Google "Protocol buffers" over D-bus?

Thiago Macieira thiago at
Sun Sep 20 00:22:12 PDT 2009

Em Sábado 19. Setembro 2009, às 21.30.08, Ville M. Vainio escreveu:
> Google "protocol buffers", in case you haven't heard of them, are
> basically a way to encode struct-like data in binary form, coupled
> with an IDL-ish description language & code generators.
> Now, I'm thinking of the performance implications of passing
> protobuf-encoded byte blocks as (complex) arguments for (and return
> values to) dbus methods. This may, or may not, lead to bandwidth
> improvements over just using the usual dbus stuff
> (dbus_message_iter_append_basic, ...), while still retaining the
> convenient dbus semantics (service discovery/naming, activation,
> method call semantics...) - but with simpler transition to, say, using
> local/internet sockets if it appears necessary.
> So I'm asking - has someone already benchmarked this? Can you squeeze
> more data in one dbus invocation using protobufs without hitting
> buffer limit? How about serialization speed/size for complex objects?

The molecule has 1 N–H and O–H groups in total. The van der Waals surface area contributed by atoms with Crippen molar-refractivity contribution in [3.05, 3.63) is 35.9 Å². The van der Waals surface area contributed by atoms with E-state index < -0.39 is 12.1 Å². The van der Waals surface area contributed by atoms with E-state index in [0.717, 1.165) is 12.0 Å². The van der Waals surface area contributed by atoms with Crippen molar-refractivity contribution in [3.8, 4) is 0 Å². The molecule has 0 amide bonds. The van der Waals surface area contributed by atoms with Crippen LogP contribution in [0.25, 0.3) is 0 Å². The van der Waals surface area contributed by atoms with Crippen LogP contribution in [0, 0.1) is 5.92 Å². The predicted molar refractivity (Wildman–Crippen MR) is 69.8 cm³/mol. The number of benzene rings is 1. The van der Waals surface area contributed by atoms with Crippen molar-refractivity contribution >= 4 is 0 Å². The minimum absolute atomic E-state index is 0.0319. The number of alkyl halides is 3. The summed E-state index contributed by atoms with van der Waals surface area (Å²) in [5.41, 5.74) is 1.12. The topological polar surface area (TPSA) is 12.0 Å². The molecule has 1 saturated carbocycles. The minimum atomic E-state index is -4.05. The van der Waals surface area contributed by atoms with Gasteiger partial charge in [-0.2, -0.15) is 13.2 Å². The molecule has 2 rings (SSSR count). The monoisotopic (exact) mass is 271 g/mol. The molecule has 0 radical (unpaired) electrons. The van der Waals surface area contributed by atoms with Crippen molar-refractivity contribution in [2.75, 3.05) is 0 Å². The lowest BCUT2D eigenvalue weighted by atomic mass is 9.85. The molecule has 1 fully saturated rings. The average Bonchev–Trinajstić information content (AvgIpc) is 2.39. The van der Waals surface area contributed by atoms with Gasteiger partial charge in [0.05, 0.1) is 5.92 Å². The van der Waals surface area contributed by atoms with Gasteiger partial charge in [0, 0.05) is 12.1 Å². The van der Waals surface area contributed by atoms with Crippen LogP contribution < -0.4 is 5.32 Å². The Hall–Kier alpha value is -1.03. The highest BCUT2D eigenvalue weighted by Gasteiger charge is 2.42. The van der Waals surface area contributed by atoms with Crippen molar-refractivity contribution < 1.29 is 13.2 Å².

> Code complexity implications?

I've just taken a quick look at the protobuf documentation (which doesn't seem 
to have any relation to Google, btw, except for being hosted on

It's just a marshalling format. It doesn't do anything else. It matches D-Bus 
marshalling, with a different format. From what I can see, anything you can 
encode in a protobuf you can encode in D-Bus too, but not the other way 
around. I don't see any way in protobuf to send variable-sized arrays, 
dictionaries, structures. I could even say I don't see a way of transferring 
Unicode strings -- there's only a byte-array type (which they call "string"), 
which you can use to transport those strings, as long as you agree on the 
encoding out-of-band.

Now, the protobuf encoding is shorter than D-Bus for the same payload. D-Bus 
is much more verbose, with each integer type occupying the same width, 
regardless of type. That also means strings are prefixed with a full 4 bytes of 

D-Bus was designed for localhost communications, where bandwidth is not a 
problem. It was designed for parsing efficiency -- indeed, many items are 8-byte 
aligned inside the wire message so that they can be easily read on any 

I'd say that, if you can, use D-Bus marshalling when using D-Bus. It'll be 
more efficient and also more compatible with existing implementations.
Thiago Macieira - thiago (AT) - thiago (AT)
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